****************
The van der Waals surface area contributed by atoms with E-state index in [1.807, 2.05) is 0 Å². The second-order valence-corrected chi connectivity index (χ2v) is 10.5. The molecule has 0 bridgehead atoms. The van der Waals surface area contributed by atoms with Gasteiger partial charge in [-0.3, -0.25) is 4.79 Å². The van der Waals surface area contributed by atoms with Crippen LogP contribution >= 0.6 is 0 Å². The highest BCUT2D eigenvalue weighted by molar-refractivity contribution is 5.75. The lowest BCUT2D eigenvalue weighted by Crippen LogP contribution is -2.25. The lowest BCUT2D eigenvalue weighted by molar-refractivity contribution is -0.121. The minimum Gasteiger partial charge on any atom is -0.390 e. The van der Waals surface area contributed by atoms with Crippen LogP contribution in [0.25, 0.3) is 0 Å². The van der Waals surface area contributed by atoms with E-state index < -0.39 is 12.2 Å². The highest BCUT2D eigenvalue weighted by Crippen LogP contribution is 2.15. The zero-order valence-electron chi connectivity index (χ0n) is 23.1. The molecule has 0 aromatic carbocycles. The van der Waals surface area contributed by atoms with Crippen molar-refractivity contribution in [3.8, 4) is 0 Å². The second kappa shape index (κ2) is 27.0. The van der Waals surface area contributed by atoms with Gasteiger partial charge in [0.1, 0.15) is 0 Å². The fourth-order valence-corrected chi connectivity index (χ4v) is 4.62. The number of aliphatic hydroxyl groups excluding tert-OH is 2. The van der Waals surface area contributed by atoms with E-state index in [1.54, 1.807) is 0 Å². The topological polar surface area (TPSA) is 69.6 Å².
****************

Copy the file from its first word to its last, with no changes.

The van der Waals surface area contributed by atoms with E-state index in [1.807, 2.05) is 0 Å². The second-order valence-corrected chi connectivity index (χ2v) is 10.5. The molecule has 0 bridgehead atoms. The van der Waals surface area contributed by atoms with Gasteiger partial charge in [-0.3, -0.25) is 4.79 Å². The van der Waals surface area contributed by atoms with Crippen LogP contribution >= 0.6 is 0 Å². The highest BCUT2D eigenvalue weighted by molar-refractivity contribution is 5.75. The lowest BCUT2D eigenvalue weighted by Crippen LogP contribution is -2.25. The lowest BCUT2D eigenvalue weighted by molar-refractivity contribution is -0.121. The minimum Gasteiger partial charge on any atom is -0.390 e. The van der Waals surface area contributed by atoms with Crippen LogP contribution in [0.25, 0.3) is 0 Å². The van der Waals surface area contributed by atoms with E-state index < -0.39 is 12.2 Å². The highest BCUT2D eigenvalue weighted by Crippen LogP contribution is 2.15. The zero-order valence-electron chi connectivity index (χ0n) is 23.1. The molecule has 0 aromatic carbocycles. The van der Waals surface area contributed by atoms with Crippen molar-refractivity contribution in [3.8, 4) is 0 Å². The second kappa shape index (κ2) is 27.0. The van der Waals surface area contributed by atoms with Gasteiger partial charge in [0.1, 0.15) is 0 Å². The fourth-order valence-corrected chi connectivity index (χ4v) is 4.62. The number of aliphatic hydroxyl groups excluding tert-OH is 2. The van der Waals surface area contributed by atoms with E-state index in [1.54, 1.807) is 0 Å². The topological polar surface area (TPSA) is 69.6 Å².